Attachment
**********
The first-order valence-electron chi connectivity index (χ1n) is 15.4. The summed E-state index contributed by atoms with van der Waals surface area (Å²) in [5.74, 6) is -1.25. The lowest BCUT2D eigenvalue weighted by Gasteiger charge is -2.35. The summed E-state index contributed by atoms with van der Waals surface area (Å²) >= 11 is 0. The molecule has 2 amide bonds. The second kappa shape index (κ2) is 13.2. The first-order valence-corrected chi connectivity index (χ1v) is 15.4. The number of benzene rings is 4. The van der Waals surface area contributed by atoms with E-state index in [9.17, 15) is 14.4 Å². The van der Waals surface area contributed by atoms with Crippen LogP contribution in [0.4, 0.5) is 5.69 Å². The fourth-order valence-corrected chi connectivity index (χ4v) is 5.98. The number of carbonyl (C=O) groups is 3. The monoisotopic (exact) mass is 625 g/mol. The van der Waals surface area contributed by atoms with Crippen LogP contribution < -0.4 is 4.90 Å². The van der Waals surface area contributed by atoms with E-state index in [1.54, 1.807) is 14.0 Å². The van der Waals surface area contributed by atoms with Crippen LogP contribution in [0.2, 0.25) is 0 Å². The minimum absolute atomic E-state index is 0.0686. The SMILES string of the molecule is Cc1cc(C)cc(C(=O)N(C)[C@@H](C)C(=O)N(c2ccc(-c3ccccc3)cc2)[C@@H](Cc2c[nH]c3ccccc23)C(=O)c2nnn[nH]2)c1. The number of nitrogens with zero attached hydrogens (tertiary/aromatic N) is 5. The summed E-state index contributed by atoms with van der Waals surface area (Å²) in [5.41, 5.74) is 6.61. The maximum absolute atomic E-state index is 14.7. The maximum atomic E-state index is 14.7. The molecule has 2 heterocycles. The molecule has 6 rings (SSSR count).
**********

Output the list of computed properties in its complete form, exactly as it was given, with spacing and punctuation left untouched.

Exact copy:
The first-order valence-electron chi connectivity index (χ1n) is 15.4. The summed E-state index contributed by atoms with van der Waals surface area (Å²) in [5.74, 6) is -1.25. The lowest BCUT2D eigenvalue weighted by Gasteiger charge is -2.35. The summed E-state index contributed by atoms with van der Waals surface area (Å²) >= 11 is 0. The molecule has 2 amide bonds. The second kappa shape index (κ2) is 13.2. The first-order valence-corrected chi connectivity index (χ1v) is 15.4. The number of benzene rings is 4. The van der Waals surface area contributed by atoms with E-state index in [9.17, 15) is 14.4 Å². The van der Waals surface area contributed by atoms with Crippen LogP contribution in [0.4, 0.5) is 5.69 Å². The fourth-order valence-corrected chi connectivity index (χ4v) is 5.98. The number of carbonyl (C=O) groups is 3. The monoisotopic (exact) mass is 625 g/mol. The van der Waals surface area contributed by atoms with Crippen LogP contribution < -0.4 is 4.90 Å². The van der Waals surface area contributed by atoms with E-state index in [1.54, 1.807) is 14.0 Å². The van der Waals surface area contributed by atoms with Crippen LogP contribution in [0.2, 0.25) is 0 Å². The minimum absolute atomic E-state index is 0.0686. The SMILES string of the molecule is Cc1cc(C)cc(C(=O)N(C)[C@@H](C)C(=O)N(c2ccc(-c3ccccc3)cc2)[C@@H](Cc2c[nH]c3ccccc23)C(=O)c2nnn[nH]2)c1. The number of nitrogens with zero attached hydrogens (tertiary/aromatic N) is 5. The summed E-state index contributed by atoms with van der Waals surface area (Å²) in [5.41, 5.74) is 6.61. The maximum absolute atomic E-state index is 14.7. The maximum atomic E-state index is 14.7. The molecule has 2 heterocycles. The molecule has 6 rings (SSSR count).